Income restrictions: Buyers who register cars after Dec. 31, 2022, will have to meet certain income limits. At the same time, electric sedans, hatchbacks, and station wagons that cost more than $55,000, and electric SUVs and trucks that cost more than $80,000 will no longer be eligible for a tax credit.

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“Made in China” rules: Vehicles with battery components sourced from a “foreign entity of concern”—including China, where the vast majority of battery components and minerals come from—will no longer qualify for a tax credit if they are placed in service after Dec. 31, 2023. If the battery only contains minerals from such a country, the car won’t qualify for a tax credit if it’s placed in service after Dec. 31, 2024.

Jim Chapman, a tax attorney and senior specialist editor on federal taxation for Thomson Reuters Checkpoint, says that consumers will have to take deadlines into account when deciding when to make their purchases. For example, a high-earner or someone who is considering a luxury EV should consider buying their car before the end of this year to qualify for the credit. “On the other hand, someone who has their eye on a Tesla or General Motors EV should consider waiting until January 2023 to buy their vehicle,” he says, as that’s when the 200,000 car cap will be lifted.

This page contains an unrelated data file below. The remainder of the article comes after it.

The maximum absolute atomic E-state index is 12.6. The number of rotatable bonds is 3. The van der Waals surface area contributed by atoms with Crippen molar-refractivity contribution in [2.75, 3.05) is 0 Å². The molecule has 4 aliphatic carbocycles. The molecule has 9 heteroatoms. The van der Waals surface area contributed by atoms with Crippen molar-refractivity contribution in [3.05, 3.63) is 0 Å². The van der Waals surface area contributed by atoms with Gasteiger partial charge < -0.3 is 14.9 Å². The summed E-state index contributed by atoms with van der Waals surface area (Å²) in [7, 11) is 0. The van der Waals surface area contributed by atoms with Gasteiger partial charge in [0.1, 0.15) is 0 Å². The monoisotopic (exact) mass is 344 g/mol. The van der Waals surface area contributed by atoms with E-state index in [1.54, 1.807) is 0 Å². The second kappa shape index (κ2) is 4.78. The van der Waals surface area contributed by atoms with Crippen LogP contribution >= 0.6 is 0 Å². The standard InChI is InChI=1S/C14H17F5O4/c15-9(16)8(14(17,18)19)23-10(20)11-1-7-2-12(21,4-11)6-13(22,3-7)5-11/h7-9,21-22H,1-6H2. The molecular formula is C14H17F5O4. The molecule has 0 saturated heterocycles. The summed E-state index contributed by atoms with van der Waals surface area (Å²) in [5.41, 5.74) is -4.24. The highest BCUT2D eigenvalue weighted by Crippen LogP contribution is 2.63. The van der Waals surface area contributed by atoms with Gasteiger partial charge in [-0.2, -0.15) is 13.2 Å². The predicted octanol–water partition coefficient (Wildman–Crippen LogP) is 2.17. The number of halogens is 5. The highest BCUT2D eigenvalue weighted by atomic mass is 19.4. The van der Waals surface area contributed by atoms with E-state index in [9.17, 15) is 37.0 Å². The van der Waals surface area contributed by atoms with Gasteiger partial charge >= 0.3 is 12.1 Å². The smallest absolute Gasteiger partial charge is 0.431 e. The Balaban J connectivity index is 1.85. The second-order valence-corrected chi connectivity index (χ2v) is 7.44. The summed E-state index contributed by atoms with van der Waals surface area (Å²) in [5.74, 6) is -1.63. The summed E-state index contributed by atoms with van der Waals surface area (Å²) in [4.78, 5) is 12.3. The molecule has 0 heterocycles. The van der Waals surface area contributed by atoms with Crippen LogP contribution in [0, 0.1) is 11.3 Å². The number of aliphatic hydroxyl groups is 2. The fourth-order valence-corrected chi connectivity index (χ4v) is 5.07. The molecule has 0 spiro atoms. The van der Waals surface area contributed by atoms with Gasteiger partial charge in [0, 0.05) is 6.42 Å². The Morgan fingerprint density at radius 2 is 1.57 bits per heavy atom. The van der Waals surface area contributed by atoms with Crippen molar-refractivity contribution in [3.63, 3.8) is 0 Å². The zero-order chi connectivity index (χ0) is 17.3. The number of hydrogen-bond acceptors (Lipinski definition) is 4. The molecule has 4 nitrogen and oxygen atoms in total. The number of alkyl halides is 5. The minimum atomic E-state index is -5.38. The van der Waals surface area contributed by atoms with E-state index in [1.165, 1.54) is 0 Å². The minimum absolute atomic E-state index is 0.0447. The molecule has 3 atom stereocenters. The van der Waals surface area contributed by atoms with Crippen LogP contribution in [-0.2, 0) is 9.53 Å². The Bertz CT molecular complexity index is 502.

A few companies are going a step further. Fisker, which plans to start producing its Austrian-built Ocean EV on November 17, says it will help current reservation-holders convert their reservations into written binding contracts before the new law takes effect so owners can take advantage of the current tax credit.

In a press release, the company wrote that it is relying on a provision in the law called a “transition rule,” which allows for a grace period to make the necessary contractual change. However, it added a footnote that Fisker is not providing legal or tax advice, and that buyers may very well end up not qualifying.

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Rivian is offering a similar option, emailing customers whose preordered R1T pickups and R1S SUVs are too expensive to qualify for the tax credit with an option to sign a binding agreement to purchase the vehicles.

Lucid emailed its reservation holders to tell them that the transition rule “may maintain eligibility for Lucid customers who enter into a contract to purchase their Lucid Air before the bill is signed.”

Choiniere, who told CR he started shopping for an electric vehicle in order to reduce his family’s use of fossil fuels, said he was concerned that the new rules around tax credits would slow adoption of EVs in the short term, even though he was happy about other climate-related aspects of the IRA.

“Overall, big picture, I’m still happy that this massive climate bill has passed. It’s a good thing, big picture, even though it’s a bad thing for me in the short term,” Choiniere said.

Consumer Reports is an independent, nonprofit organization that works side by side with consumers to create a fairer, safer, and healthier world. CR does not endorse products or services, and does not accept advertising. Copyright © 2022, Consumer Reports, Inc.